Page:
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Foundation gives amputees new lease of life

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Dr. Irene Olumese (left), with beneficiaries during the foundation’s donor and partners appreciation luncheon in Ikeja, Lagos<br />

Five years after its establishment, the Feet of Grace Foundation has continued to put smiles on the faces of amputees across the country, with the provision of prosthesis limbs to give them a new lease of life.

To its 52-year-old founder, Dr. Irene Olumese, the gesture, borne out of her years of agonising experience between life and death, makes every pain she has passed through over the years worth it, as seeing smiles on their faces gives her new life.

At the foundation’s donor and partners appreciation luncheon that held in Ikeja, Lagos, to showcase the foundation’s exploit with funds from donors, Irene disclosed that the charity body was set up due to the trauma and pain she suffered for over 22 years, for the benefit of those who lost their limbs and are incapable of procuring an artificial one.

Recounting her traumatic experience during the luncheon, Irene said: “I lost my two legs six years ago, in April 2013. It wasn’t an accident, I didn’t fall down, it was just a result of the complications of another disease entirely. I had a chronic respiratory disease for 20 years. I coughed non-stop everyday for 20 years. At the end of the 20 years, my doctors told me they had exhausted all options for me to continue to live except they change my lungs.

“So, what they did was to look for a lung donor for me. But of course you cannot donate and live. The person who donated had committed to donate to me before he died. It was free, so, I went for the surgery in Switzerland when they found somebody who was compatible with me. It took three and a half years for them to find somebody who had the same compatibility with me because you have to match everything so that your body doesn’t reject the lungs.

“There were several times when I saw death and thought that it was going tohappen. But I also had to keep telling myself that I will live in the land of the living. I choose to live, I want to fight to live because I want to see the goodness of God in the land of the living. It has not been easy. It was not an easy walk at all. There were several times when my situation was so bad that I could not leave my bedroom. I was on oxygen 24 hours of the day. For the last three years, I had to be on ventilator for my lungs to breathe.”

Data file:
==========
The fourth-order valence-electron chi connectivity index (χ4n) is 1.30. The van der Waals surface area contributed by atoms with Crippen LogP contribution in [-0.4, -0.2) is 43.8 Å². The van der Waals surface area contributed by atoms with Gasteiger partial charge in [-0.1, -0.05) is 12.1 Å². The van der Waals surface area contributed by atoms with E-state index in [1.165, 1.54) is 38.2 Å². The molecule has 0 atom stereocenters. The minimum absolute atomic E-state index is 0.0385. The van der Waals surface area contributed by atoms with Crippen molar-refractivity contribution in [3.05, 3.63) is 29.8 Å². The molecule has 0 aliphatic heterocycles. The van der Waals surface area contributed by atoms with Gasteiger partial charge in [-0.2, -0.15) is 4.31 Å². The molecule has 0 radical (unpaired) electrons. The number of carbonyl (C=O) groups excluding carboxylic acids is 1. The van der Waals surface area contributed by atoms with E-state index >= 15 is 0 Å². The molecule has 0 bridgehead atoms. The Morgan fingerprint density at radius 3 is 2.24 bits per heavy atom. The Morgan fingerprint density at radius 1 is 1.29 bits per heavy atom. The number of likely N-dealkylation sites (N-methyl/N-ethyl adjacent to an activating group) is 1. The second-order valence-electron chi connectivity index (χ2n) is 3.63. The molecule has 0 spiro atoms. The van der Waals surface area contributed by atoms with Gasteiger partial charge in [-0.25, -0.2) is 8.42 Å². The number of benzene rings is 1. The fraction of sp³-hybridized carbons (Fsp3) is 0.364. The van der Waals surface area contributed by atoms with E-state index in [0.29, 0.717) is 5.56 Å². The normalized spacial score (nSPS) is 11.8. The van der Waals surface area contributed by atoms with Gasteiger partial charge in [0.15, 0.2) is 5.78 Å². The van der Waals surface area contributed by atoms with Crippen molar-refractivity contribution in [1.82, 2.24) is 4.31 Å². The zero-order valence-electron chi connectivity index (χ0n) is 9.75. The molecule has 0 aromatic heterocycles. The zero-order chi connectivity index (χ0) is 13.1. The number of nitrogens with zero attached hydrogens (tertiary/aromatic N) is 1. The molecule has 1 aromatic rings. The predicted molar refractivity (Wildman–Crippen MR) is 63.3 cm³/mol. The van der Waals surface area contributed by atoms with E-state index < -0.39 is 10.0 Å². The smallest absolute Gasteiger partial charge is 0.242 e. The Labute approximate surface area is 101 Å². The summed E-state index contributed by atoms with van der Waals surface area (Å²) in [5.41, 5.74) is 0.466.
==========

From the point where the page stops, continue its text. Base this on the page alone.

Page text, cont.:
Though the surgery was successful, she soon developed severe complications shortly afterwards, that took her into coma for four weeks. “By the time I finally woke up from coma, I was told that things had really got bad. There wasn’t enough blood circulation to all parts of my body. I was told that there was not enough supply to my hands and legs and as a result they’ll have to amputate both.

“I mean after 20 years of living with this problem, to now be told that you have new lungs, but have to lose both hands and legs was quite tough for me. But I just trusted that God had a good plan for me and that everything works together for my good. Miraculously my hands recovered. I learnt to write again with my hands, but my legs did not recover, so they had to be amputated.”

In the process of trying to regain her life, which took her almost a year, Irene, who spent most of her life working with the United Nations Children’s Fund (UNICEF), after a working career at the University College Hospital (UCH), Ibadan, said the idea of setting up a foundation came to her, to benefit all people who have lost their limbs and are unable to procure the prosthetic limbs. “Mine cost almost $30,000. I felt we could do something that’s much cheaper for people here.

“So, I decided that I would take care of amputees who cannot afford to buy prosthesis. So, with my friends, husband and myself, we set up the foundation.

“We did the first charity walk in 2015 in Geneva where I did the lung transplant. Now, we are doing charity work in over 15 cities around the world. We ask our friends to sponsor us that we are working for a cause; we are looking to provide a set of limbs for people who cannot afford it. So, till date, we have been able to provide prosthesis for 34 amputees in Nigeria in five years.

“So after five years of work, we thought it was good to come together and bring the key people who had been our partners and sponsors to appreciate them. But we still need money to be able to provide for others waiting in the line.”

Irene, who said beyond prosthesis issue, amputees and people living with disability face other challenges, said the Nigerian environment is not disability friendly. “We can’t enter into buildings. We can’t go to toilets because almost everywhere is not disability friendly. It’s difficult for disabled persons to move around.”

She advised government at all levels, to act fast in ameliorating the suffering of disabled people. “There is a significant number of disabled persons who can be productive in this country if the environment is sensitive to their situations. They can add value to this country if things are put in place. These are what people with disabilities are asking for, not pity.

“For those with disabilities who think it is the end of the world, they must never give up hope,” she advised.


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